Strictly Necessary Cookies

We do not allow you to opt-out of our certain cookies, as they are necessary to ensure the proper functioning of our website (such as prompting our cookie banner and remembering your privacy choices) and/or to monitor site performance. These cookies are not used in a way that constitutes a “sale” of your data under the CCPA. You can set your browser to block or alert you about these cookies, but some parts of the site will not work as intended if you do so. You can usually find these settings in the Options or Preferences menu of your browser. Visit www.allaboutcookies.org to learn more.

Functional Cookies

We do not allow you to opt-out of our certain cookies, as they are necessary to ensure the proper functioning of our website (such as prompting our cookie banner and remembering your privacy choices) and/or to monitor site performance. These cookies are not used in a way that constitutes a “sale” of your data under the CCPA. You can set your browser to block or alert you about these cookies, but some parts of the site will not work as intended if you do so. You can usually find these settings in the Options or Preferences menu of your browser. Visit www.allaboutcookies.org to learn more.

Performance Cookies

We do not allow you to opt-out of our certain cookies, as they are necessary to ensure the proper functioning of our website (such as prompting our cookie banner and remembering your privacy choices) and/or to monitor site performance. These cookies are not used in a way that constitutes a “sale” of your data under the CCPA. You can set your browser to block or alert you about these cookies, but some parts of the site will not work as intended if you do so. You can usually find these settings in the Options or Preferences menu of your browser. Visit www.allaboutcookies.org to learn more.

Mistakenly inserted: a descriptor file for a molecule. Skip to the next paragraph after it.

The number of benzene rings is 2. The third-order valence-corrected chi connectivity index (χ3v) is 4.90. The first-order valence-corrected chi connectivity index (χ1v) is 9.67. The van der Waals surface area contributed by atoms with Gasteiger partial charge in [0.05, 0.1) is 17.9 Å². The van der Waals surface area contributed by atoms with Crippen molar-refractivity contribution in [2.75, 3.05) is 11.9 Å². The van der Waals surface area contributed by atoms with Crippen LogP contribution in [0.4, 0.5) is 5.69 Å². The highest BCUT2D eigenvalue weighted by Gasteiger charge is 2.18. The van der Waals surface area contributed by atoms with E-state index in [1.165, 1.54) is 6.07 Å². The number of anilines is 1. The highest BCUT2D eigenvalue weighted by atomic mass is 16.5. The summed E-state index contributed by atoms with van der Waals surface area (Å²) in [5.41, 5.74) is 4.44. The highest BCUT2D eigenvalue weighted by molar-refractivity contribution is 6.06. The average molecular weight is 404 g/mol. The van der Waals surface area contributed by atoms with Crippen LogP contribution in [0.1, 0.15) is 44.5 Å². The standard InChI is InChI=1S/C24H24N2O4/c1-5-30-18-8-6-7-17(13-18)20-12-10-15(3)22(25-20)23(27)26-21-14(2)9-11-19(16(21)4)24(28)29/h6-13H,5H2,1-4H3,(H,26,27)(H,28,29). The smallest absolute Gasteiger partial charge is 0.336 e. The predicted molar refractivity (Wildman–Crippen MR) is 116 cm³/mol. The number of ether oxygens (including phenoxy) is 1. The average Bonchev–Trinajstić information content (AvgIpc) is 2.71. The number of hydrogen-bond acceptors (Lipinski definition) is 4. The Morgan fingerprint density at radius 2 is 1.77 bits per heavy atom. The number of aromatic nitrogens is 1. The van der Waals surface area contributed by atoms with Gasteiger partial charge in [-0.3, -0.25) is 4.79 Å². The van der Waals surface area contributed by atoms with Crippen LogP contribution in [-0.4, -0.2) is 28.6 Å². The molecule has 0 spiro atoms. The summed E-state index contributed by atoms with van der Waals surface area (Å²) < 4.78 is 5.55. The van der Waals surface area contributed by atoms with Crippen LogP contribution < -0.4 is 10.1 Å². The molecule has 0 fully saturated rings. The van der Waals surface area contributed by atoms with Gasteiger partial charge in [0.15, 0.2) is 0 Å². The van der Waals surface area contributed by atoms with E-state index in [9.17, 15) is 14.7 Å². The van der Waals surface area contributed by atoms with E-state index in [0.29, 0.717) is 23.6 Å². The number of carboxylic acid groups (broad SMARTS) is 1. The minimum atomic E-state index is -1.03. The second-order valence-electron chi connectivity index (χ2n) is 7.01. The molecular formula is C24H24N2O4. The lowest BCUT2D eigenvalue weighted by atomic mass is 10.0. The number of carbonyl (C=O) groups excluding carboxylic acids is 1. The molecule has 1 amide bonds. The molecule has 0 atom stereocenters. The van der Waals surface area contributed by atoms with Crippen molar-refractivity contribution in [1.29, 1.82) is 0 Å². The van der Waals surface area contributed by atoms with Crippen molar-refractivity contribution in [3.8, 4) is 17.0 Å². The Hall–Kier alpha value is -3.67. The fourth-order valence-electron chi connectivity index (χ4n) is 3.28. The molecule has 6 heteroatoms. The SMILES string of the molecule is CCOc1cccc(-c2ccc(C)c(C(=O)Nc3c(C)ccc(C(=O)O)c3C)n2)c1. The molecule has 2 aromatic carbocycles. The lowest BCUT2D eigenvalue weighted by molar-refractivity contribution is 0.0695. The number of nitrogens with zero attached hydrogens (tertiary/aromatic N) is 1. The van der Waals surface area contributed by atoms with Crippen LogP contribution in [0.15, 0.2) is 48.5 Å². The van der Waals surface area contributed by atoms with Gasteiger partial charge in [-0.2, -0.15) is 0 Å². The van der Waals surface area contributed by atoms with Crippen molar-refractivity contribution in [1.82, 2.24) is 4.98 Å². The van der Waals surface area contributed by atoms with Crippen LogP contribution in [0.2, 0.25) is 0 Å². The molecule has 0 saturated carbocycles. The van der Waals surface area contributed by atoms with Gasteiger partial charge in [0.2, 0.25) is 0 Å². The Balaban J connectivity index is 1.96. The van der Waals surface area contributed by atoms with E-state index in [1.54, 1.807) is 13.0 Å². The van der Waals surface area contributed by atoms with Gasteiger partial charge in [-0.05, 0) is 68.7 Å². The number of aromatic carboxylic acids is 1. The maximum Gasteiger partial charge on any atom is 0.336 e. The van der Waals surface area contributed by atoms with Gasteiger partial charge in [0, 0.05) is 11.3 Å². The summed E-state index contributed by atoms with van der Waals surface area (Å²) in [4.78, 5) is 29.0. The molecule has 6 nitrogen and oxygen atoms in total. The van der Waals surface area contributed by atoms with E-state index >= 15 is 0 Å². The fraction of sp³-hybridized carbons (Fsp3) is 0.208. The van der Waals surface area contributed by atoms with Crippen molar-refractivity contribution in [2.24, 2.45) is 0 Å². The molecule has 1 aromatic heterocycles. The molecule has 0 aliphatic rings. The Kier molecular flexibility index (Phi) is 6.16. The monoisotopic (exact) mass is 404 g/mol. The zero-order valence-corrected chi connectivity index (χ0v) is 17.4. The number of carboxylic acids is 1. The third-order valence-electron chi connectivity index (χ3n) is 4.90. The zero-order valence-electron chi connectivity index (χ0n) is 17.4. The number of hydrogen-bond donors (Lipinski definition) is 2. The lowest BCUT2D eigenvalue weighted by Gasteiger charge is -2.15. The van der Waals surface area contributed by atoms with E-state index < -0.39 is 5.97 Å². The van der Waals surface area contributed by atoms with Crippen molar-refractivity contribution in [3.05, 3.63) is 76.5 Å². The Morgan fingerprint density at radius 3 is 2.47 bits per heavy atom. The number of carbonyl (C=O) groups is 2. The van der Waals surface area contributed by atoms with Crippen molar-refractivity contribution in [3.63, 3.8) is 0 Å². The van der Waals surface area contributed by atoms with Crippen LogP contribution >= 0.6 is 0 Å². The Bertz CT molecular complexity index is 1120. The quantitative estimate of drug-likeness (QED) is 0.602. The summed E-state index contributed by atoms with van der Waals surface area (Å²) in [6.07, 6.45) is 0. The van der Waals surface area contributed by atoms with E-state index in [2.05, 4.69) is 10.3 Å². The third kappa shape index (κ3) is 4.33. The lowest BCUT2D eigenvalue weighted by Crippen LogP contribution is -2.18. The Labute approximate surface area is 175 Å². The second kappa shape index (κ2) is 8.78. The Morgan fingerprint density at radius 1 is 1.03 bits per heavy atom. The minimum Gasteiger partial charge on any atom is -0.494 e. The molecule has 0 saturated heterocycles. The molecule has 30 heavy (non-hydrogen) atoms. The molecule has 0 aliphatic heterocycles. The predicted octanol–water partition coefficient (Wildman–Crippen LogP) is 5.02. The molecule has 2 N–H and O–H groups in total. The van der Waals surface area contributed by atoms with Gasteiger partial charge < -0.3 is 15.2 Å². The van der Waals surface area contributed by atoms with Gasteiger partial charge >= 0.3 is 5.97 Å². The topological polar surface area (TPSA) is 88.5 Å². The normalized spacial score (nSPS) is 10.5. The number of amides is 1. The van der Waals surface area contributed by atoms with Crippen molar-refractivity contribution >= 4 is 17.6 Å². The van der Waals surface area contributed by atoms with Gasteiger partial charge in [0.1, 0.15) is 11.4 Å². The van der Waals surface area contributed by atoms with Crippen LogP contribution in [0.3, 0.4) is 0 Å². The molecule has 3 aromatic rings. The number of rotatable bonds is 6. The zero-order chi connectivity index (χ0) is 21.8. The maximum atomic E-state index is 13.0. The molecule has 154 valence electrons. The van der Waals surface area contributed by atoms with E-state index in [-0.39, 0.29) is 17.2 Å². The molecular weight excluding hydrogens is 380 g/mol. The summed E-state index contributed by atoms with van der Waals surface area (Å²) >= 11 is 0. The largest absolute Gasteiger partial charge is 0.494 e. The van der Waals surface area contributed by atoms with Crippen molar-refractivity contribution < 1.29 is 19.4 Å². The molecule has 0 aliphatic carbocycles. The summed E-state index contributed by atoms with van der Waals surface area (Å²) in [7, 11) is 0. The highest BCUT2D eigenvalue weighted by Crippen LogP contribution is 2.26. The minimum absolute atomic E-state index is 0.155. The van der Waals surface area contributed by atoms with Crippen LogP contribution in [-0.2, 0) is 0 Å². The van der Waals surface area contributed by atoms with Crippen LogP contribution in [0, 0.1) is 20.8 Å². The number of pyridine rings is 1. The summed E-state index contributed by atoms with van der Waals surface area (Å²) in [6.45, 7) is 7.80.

Sale of Personal Data

We also use cookies to personalize your experience on our websites, including by determining the most relevant content and advertisements to show you, and to monitor site traffic and performance, so that we may improve our websites and your experience. You may opt out of our use of such cookies (and the associated “sale” of your Personal Information) by using this toggle switch. You will still see some advertising, regardless of your selection. Because we do not track you across different devices, browsers and GEMG properties, your selection will take effect only on this browser, this device and this website.

Social Media Cookies

We also use cookies to personalize your experience on our websites, including by determining the most relevant content and advertisements to show you, and to monitor site traffic and performance, so that we may improve our websites and your experience. You may opt out of our use of such cookies (and the associated “sale” of your Personal Information) by using this toggle switch. You will still see some advertising, regardless of your selection. Because we do not track you across different devices, browsers and GEMG properties, your selection will take effect only on this browser, this device and this website.

Targeting Cookies

We also use cookies to personalize your experience on our websites, including by determining the most relevant content and advertisements to show you, and to monitor site traffic and performance, so that we may improve our websites and your experience. You may opt out of our use of such cookies (and the associated “sale” of your Personal Information) by using this toggle switch. You will still see some advertising, regardless of your selection. Because we do not track you across different devices, browsers and GEMG properties, your selection will take effect only on this browser, this device and this website.